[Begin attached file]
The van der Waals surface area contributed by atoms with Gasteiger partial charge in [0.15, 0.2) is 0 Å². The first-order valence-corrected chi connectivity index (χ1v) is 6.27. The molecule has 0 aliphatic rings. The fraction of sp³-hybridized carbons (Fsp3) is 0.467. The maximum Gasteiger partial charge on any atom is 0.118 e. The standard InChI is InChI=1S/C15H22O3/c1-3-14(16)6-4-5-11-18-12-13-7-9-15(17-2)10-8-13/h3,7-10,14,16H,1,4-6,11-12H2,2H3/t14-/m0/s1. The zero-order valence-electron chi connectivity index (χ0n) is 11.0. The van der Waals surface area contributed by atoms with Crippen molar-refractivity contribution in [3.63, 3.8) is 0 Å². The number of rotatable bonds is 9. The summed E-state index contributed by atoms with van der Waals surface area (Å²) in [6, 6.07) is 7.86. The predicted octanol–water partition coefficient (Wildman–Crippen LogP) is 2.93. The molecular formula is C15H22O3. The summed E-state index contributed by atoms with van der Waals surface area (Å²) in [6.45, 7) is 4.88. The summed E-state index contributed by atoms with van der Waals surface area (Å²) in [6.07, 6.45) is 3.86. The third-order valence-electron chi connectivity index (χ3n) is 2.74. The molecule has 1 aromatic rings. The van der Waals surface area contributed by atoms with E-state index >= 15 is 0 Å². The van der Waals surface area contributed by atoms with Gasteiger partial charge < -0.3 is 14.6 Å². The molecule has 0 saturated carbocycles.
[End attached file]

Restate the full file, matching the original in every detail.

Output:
The van der Waals surface area contributed by atoms with Gasteiger partial charge in [0.15, 0.2) is 0 Å². The first-order valence-corrected chi connectivity index (χ1v) is 6.27. The molecule has 0 aliphatic rings. The fraction of sp³-hybridized carbons (Fsp3) is 0.467. The maximum Gasteiger partial charge on any atom is 0.118 e. The standard InChI is InChI=1S/C15H22O3/c1-3-14(16)6-4-5-11-18-12-13-7-9-15(17-2)10-8-13/h3,7-10,14,16H,1,4-6,11-12H2,2H3/t14-/m0/s1. The zero-order valence-electron chi connectivity index (χ0n) is 11.0. The van der Waals surface area contributed by atoms with Crippen molar-refractivity contribution in [3.63, 3.8) is 0 Å². The number of rotatable bonds is 9. The summed E-state index contributed by atoms with van der Waals surface area (Å²) in [6, 6.07) is 7.86. The predicted octanol–water partition coefficient (Wildman–Crippen LogP) is 2.93. The molecular formula is C15H22O3. The summed E-state index contributed by atoms with van der Waals surface area (Å²) in [6.45, 7) is 4.88. The summed E-state index contributed by atoms with van der Waals surface area (Å²) in [6.07, 6.45) is 3.86. The third-order valence-electron chi connectivity index (χ3n) is 2.74. The molecule has 1 aromatic rings. The van der Waals surface area contributed by atoms with E-state index >= 15 is 0 Å². The van der Waals surface area contributed by atoms with Gasteiger partial charge < -0.3 is 14.6 Å². The molecule has 0 saturated carbocycles.